Loving someone ‘special’

My heart skipped a beat and my whole world stopped for a second when I heard my six-year old cousin recites the alphabet in a tongue-twisted manner and stuttering tone. It may not be that extraordinary to some but for me and for the rest of my family, it was a big leap for our little boy, because he is special.

Normally, a six year old kid should be able to pronounce words clearly and can use complex grammatical forms accurately. They can even draw figures and write letters. They can read and are capable of counting up to 200 and count backwards from 20. But unlike normal kids, what my six-year-old cousin can do is to count 1 to 10 and say his whole name in a fuzzy way.

At first, we thought that he was just a late bloomer but as years passed no improvement from the way he speaks and from the way he behaves have been manifested. Even now, he cannot say what he wants without grabbing my Auntie’s hand while making obscure noises. He often shouted for no apparent reason and make unnecessary actions that sometimes put him at risk. I can still remember his past birthdays where his mom has to blow the candles for him since he does not know how to blow it himself. From his behavior, we suspect that he may have attention deficit hyperactivity disorder (ADHD). But we are still unsure since we are still waiting for the result of his therapy.

According to a Social Weather (SWS) survey commissioned by Department of Health (DOH) in 2004, 7% of Filipino household has at least one family member who is disabled. Never in my life have I thought that we would belong to that small percentage and never have I expected that it will be the son of one of my favorite aunties. I guess the odds are not just in our favor.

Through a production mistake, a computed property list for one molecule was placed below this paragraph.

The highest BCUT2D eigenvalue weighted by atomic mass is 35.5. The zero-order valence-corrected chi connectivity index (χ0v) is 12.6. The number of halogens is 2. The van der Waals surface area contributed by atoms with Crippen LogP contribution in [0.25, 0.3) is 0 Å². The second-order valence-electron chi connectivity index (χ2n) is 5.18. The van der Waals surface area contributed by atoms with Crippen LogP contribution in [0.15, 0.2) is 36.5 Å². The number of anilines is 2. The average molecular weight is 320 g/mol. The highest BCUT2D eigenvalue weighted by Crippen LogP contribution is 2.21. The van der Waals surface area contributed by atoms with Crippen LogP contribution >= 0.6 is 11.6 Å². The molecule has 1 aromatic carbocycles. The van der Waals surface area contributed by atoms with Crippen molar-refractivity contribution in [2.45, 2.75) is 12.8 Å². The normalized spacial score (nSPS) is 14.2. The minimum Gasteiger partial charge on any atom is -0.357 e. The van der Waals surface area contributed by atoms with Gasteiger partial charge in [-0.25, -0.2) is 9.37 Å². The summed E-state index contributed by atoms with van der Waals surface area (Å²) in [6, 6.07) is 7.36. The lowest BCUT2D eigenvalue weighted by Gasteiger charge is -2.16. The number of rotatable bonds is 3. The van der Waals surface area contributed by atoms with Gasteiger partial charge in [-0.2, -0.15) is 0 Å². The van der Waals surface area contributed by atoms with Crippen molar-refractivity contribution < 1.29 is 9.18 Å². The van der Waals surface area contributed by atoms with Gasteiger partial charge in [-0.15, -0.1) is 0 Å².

Not that we are not happy for having our little champ, in fact we are more blessed to have him. But would it be more exciting when our angel can play normally with other kids without hurting them or without hurting himself? Would it be more fun when he can go to school to learn new things and meet new friends?

Face it. Rearing a special child is difficult. They have to be given full attention, love, care and so much understanding. You can’t simply take your eyes of them because they might unconsciously hurt others or themselves. Furthermore the availability and cost of special schools and facilities for special children is a challenge.

In the Philippines as of 2004 there are about 21 DOH hospitals that have rehabilitation program/units/centers representing 22% of all DOH hospitals. There are also other private schools and centers that were built to assist children with disabilities.

Right now, my auntie is hoping that she could enroll her son in one of the special public schools here in our city. Even if they are more willing to spend money for the education and future of their son, they just could not afford the cost of a private center and tutor.

I may not understand how parents feel after hearing the first word of a kid. But I know that it would be one of the most wonderful feelings in the world. Reciting the alphabet in a stuttering voice gives us hope that one day our little champ will finally be able to say “mama” and “papa”.  And I will be patiently waiting for him to call me “ate”. While doing that, we will do our best to give him the attention, care and love that he rightfully deserves.

 

IMG_20140106_192054 IMG_20140106_192223Our little MVP. My baby cousin and his dad playing basketball in a mall arcade.

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